And as things go, several news agencies were reporting that a mass grave had indeed been found. Like a nasty virus, reports were passed along, re-tweeted, and the next thing you know, "Texas police, acting on a tip-off, found a mass grave containing 'a lot of bodies,' including the corpses of children."
At the end of the day? Nada. After wasting hundreds of hours of agency resources and, reportedly, up to $1 million dollars, authorities declared at the end of the day, "There is no crime scene."
Capt. Rex Evans, a spokesman for the Liberty County Sheriff's Office, said the female caller, who apparently was familiar with the rural property about 50 miles outside Houston, may face a misdemeanor charge for filing a false report. The punishment could include a fine and jail time.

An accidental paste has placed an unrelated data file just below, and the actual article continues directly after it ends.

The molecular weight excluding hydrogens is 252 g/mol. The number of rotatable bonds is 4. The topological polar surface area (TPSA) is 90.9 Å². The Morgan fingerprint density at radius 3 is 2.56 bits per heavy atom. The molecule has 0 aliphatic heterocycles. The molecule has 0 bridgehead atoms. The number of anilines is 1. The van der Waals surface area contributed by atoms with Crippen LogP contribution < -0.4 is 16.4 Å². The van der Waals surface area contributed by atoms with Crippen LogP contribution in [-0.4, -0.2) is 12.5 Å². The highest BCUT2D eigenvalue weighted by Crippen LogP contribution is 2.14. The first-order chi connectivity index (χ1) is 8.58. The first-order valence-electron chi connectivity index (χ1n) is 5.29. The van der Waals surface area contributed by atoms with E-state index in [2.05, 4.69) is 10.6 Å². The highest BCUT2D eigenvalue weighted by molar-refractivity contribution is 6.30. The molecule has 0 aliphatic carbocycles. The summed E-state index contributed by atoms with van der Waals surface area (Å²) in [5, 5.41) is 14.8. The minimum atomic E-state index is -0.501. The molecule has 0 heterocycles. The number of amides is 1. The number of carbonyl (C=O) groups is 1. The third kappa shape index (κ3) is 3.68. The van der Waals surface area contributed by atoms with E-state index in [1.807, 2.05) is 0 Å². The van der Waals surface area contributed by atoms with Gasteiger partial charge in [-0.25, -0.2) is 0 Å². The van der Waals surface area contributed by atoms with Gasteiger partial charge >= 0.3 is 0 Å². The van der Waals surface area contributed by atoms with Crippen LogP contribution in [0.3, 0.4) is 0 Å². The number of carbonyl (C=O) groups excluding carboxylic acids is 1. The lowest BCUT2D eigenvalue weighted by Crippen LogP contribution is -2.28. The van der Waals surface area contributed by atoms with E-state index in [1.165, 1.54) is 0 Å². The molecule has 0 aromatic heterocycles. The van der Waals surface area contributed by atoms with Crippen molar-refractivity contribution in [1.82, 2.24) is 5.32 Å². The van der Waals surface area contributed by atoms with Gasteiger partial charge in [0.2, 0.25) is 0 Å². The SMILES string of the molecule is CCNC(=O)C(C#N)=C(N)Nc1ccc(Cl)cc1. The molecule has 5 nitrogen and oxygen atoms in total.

So, let me get this straight. The Liberty County Sheriff's Office wants to charge someone for sharing her supernatural visions -- supernatural visions which they decided to treat as evidence of an actual real world crime.
A supernatural vision is not a 'tip.' It's not a 'report.' Charging someone for making a false report because their supernatural vision didn't pan out is like getting mad at someone because they were mean to you in your dream.
Officers, I believe what you do in this situation is cut your losses and remind yourselves that this is not Scooby Doo.